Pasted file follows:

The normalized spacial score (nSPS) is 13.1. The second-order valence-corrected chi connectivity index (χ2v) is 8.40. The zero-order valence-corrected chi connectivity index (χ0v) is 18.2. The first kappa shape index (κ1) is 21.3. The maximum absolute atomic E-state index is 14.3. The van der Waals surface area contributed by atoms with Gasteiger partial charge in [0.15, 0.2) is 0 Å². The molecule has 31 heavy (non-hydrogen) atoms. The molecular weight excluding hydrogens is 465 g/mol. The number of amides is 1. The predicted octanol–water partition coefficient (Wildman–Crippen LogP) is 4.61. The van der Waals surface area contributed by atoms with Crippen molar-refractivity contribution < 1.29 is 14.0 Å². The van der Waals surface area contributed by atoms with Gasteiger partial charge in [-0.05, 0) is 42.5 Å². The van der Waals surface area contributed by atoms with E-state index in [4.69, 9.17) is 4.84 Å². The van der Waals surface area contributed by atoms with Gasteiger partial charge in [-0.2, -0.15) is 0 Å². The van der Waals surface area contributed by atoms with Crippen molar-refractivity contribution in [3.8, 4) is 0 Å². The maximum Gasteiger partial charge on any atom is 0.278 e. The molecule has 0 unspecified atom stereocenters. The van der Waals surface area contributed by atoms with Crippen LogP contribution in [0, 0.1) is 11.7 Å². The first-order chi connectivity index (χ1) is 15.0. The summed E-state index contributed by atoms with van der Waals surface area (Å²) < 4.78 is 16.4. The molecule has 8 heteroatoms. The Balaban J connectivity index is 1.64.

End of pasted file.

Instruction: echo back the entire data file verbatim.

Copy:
The normalized spacial score (nSPS) is 13.1. The second-order valence-corrected chi connectivity index (χ2v) is 8.40. The zero-order valence-corrected chi connectivity index (χ0v) is 18.2. The first kappa shape index (κ1) is 21.3. The maximum absolute atomic E-state index is 14.3. The van der Waals surface area contributed by atoms with Gasteiger partial charge in [0.15, 0.2) is 0 Å². The molecule has 31 heavy (non-hydrogen) atoms. The molecular weight excluding hydrogens is 465 g/mol. The number of amides is 1. The predicted octanol–water partition coefficient (Wildman–Crippen LogP) is 4.61. The van der Waals surface area contributed by atoms with Crippen molar-refractivity contribution < 1.29 is 14.0 Å². The van der Waals surface area contributed by atoms with Gasteiger partial charge in [-0.05, 0) is 42.5 Å². The van der Waals surface area contributed by atoms with E-state index in [4.69, 9.17) is 4.84 Å². The van der Waals surface area contributed by atoms with Gasteiger partial charge in [-0.2, -0.15) is 0 Å². The van der Waals surface area contributed by atoms with Crippen molar-refractivity contribution in [3.8, 4) is 0 Å². The maximum Gasteiger partial charge on any atom is 0.278 e. The molecule has 0 unspecified atom stereocenters. The van der Waals surface area contributed by atoms with Crippen LogP contribution in [0, 0.1) is 11.7 Å². The first-order chi connectivity index (χ1) is 15.0. The summed E-state index contributed by atoms with van der Waals surface area (Å²) < 4.78 is 16.4. The molecule has 8 heteroatoms. The Balaban J connectivity index is 1.64.